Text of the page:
The UN System together with UN Women is joining hands with survivors, activists, decision-makers, and people from every walk of life, to shine a light on the need for funding, essential services, prevention and data that shapes better-informed responses.
Since the outbreak of COVID-19, emerging data and reports from those on the front lines have shown that all types of violence against women and girls, particularly domestic violence has intensified.
The women of Pakistan bear the brunt of poor governance and the corruption of the social, political and economic systems which surround them. Women make up 48.54 % of the population of Pakistan, yet they are continuously marginalized and discriminated against by the middle class and feudal societies, and through political and social structures which are inherently misogynistic. Recently, eruptions of violence and rape in cities across the region have prompted new concerns that malicious factors are specifically targeting women and underage girls in their terror campaigns.
Violence against women is seen to be of no importance to the judiciary of Pakistan, particularly the lower judiciary. Women face numerous types of violence perpetuated by the state and its agents, including rape, gang rape, torture, registration of false cases of adultery, honour killing, Jirga (an illegal, parallel judicial system for the exchange of minor girls in land disputes,) burying alive or putting before dogs, acid throwing, no free choice of marriages, restriction of freedom of movement and expression, domestic violence, sexual harassment at the workplace, snatching of children, deprivation of property rights, disappearance after arrest and being used as sex slaves.
The main causes of this violence stem from a lack of proper investigative mechanisms by the police, and the presence of a strong feudal system, which contribute to the ultimate failure of the judicial system. In the urban centers of the country, the judiciary is indirectly under pressure from the landed aristocracy, as in the case of rural areas where there is no question of women getting relief (not even bail after arrest) from the lower judiciary.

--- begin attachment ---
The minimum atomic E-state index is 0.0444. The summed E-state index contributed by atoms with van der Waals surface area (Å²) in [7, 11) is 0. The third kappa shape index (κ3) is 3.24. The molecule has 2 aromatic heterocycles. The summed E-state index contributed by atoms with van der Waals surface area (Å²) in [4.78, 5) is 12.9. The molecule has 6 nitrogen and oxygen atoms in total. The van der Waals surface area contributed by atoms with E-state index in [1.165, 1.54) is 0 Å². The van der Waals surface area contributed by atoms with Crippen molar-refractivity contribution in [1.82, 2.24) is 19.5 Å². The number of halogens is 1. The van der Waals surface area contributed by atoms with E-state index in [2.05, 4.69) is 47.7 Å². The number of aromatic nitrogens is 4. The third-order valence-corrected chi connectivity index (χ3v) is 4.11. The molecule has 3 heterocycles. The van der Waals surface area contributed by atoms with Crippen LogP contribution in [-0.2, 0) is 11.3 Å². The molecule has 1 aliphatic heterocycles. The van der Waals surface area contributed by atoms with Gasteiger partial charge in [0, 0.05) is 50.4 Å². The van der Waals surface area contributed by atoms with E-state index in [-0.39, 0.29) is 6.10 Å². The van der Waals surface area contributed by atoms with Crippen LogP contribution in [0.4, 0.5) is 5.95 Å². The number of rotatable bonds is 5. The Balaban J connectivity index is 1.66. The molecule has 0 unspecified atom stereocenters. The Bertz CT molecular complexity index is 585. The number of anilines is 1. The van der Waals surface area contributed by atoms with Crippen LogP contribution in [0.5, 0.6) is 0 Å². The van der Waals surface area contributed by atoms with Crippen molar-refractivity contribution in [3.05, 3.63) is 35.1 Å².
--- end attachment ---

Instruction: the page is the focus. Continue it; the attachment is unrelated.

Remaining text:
16 Days of Activism against Gender-based Violence
The UN Secretary-General’s UNiTE by 2030 to End Violence against Women campaign is marking the 16 Days of Activism against Gender-based Violence (25 November to 10 December 2020) under the global theme, “Orange the World: Fund, Respond, Prevent, Collect!”. UN Women’s Generation Equality campaign is amplifying the call for global action to bridge funding gaps, ensure essential services for survivors of violence during the COVID-19 crisis, focus on prevention, and collection of data that can improve life-saving services for women and girls. The campaign is part of UN Women’s efforts for Beijing+25 and building up to launch bold new actions and commitments to end violence against women at the Generation Equality Forum in Mexico and France in 2021.
This year is like no other. Even before COVID-19 hit, violence against women and girls had reached pandemic proportions. Globally, 243 million women and girls were abused by an intimate partner in the past year. Meanwhile, less than 40 per cent of women who experience violence report it or seek help.
As countries implemented lockdown measures to stop the spread of the coronavirus, violence against women, especially domestic violence, intensified – in some countries, calls to helplines have increased five-fold. In others, formal reports of domestic violence have decreased as survivors find it harder to seek help and access support through the regular channels. School closures and economic strains left women and girls poorer, out of school and out of jobs, and more vulnerable to exploitation, abuse, forced marriage, and harassment.
In April 2020, as the pandemic spread across the world, the UN Secretary-General called for “peace at home”, and 146 Member States responded with their strong statement of commitment. In recent months 135 countries have strengthened actions and resources to address violence against women as part of the response to COVID-19. Yet, much more is needed.
Today, although the voices of activists and survivors have reached a crescendo that cannot be silenced or ignored, ending violence against women will require more investment, leadership and action. It cannot be sidelined; it must be part of every country’s national response, especially during the unfolding COVID-19 crisis.
For the 16 Days of Activism, UN Women handed over the mic to survivors, activists and UN partners on the ground, to tell the story of what happened after COVID-19 hit. Read and share stories, get inspired by activists who are making a difference every single day, and find out how you can take action.